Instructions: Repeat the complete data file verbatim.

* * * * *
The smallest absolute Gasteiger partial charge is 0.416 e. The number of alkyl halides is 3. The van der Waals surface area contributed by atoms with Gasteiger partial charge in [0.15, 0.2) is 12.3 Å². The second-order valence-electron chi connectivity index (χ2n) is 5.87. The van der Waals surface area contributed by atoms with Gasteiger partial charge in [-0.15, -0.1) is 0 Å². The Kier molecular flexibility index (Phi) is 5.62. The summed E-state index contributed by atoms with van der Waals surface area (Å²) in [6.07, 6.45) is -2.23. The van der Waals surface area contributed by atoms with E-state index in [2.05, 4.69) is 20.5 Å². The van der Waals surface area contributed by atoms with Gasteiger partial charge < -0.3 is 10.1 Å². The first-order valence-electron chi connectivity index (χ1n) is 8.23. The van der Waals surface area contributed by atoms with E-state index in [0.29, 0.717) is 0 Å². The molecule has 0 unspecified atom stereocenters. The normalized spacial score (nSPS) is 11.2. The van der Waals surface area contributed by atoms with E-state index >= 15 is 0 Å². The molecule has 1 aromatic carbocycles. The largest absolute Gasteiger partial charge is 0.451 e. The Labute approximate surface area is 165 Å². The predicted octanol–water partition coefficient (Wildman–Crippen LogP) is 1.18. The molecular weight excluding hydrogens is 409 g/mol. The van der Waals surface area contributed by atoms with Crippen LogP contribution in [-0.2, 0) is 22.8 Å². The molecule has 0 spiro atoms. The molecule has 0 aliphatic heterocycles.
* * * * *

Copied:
The smallest absolute Gasteiger partial charge is 0.416 e. The number of alkyl halides is 3. The van der Waals surface area contributed by atoms with Gasteiger partial charge in [0.15, 0.2) is 12.3 Å². The second-order valence-electron chi connectivity index (χ2n) is 5.87. The van der Waals surface area contributed by atoms with Gasteiger partial charge in [-0.15, -0.1) is 0 Å². The Kier molecular flexibility index (Phi) is 5.62. The summed E-state index contributed by atoms with van der Waals surface area (Å²) in [6.07, 6.45) is -2.23. The van der Waals surface area contributed by atoms with E-state index in [2.05, 4.69) is 20.5 Å². The van der Waals surface area contributed by atoms with Gasteiger partial charge < -0.3 is 10.1 Å². The first-order valence-electron chi connectivity index (χ1n) is 8.23. The van der Waals surface area contributed by atoms with E-state index in [0.29, 0.717) is 0 Å². The molecule has 0 unspecified atom stereocenters. The normalized spacial score (nSPS) is 11.2. The van der Waals surface area contributed by atoms with E-state index >= 15 is 0 Å². The molecule has 1 aromatic carbocycles. The largest absolute Gasteiger partial charge is 0.451 e. The Labute approximate surface area is 165 Å². The predicted octanol–water partition coefficient (Wildman–Crippen LogP) is 1.18. The molecular weight excluding hydrogens is 409 g/mol. The van der Waals surface area contributed by atoms with Crippen LogP contribution in [-0.2, 0) is 22.8 Å². The molecule has 0 spiro atoms. The molecule has 0 aliphatic heterocycles.